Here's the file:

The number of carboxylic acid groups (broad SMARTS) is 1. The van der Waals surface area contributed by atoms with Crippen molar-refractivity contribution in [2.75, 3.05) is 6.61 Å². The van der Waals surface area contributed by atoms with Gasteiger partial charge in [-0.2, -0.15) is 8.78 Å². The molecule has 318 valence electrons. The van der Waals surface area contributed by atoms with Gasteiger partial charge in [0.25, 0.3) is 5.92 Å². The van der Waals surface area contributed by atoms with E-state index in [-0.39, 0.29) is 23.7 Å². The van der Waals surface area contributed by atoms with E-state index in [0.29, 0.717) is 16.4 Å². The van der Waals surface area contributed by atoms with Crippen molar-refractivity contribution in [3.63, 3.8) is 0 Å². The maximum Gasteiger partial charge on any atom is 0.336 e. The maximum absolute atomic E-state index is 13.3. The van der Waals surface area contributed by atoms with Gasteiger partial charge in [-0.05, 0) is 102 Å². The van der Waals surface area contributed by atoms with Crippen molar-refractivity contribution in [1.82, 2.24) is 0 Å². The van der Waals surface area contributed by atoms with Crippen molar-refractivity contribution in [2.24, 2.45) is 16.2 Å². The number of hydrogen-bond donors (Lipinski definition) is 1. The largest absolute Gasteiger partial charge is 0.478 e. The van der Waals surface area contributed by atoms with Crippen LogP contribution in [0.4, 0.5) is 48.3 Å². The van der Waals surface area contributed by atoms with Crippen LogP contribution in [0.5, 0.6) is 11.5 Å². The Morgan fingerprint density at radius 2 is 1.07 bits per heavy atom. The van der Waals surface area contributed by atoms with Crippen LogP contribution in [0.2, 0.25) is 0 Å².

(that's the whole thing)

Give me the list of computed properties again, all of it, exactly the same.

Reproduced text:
The number of carboxylic acid groups (broad SMARTS) is 1. The van der Waals surface area contributed by atoms with Crippen molar-refractivity contribution in [2.75, 3.05) is 6.61 Å². The van der Waals surface area contributed by atoms with Gasteiger partial charge in [-0.2, -0.15) is 8.78 Å². The molecule has 318 valence electrons. The van der Waals surface area contributed by atoms with Gasteiger partial charge in [0.25, 0.3) is 5.92 Å². The van der Waals surface area contributed by atoms with E-state index in [-0.39, 0.29) is 23.7 Å². The van der Waals surface area contributed by atoms with E-state index in [0.29, 0.717) is 16.4 Å². The van der Waals surface area contributed by atoms with Crippen molar-refractivity contribution in [3.63, 3.8) is 0 Å². The maximum Gasteiger partial charge on any atom is 0.336 e. The maximum absolute atomic E-state index is 13.3. The van der Waals surface area contributed by atoms with Gasteiger partial charge in [-0.05, 0) is 102 Å². The van der Waals surface area contributed by atoms with Crippen molar-refractivity contribution in [1.82, 2.24) is 0 Å². The van der Waals surface area contributed by atoms with Crippen molar-refractivity contribution in [2.24, 2.45) is 16.2 Å². The number of hydrogen-bond donors (Lipinski definition) is 1. The largest absolute Gasteiger partial charge is 0.478 e. The van der Waals surface area contributed by atoms with Crippen LogP contribution in [0.4, 0.5) is 48.3 Å². The van der Waals surface area contributed by atoms with Crippen LogP contribution in [0.5, 0.6) is 11.5 Å². The Morgan fingerprint density at radius 2 is 1.07 bits per heavy atom. The van der Waals surface area contributed by atoms with Crippen LogP contribution in [0.2, 0.25) is 0 Å².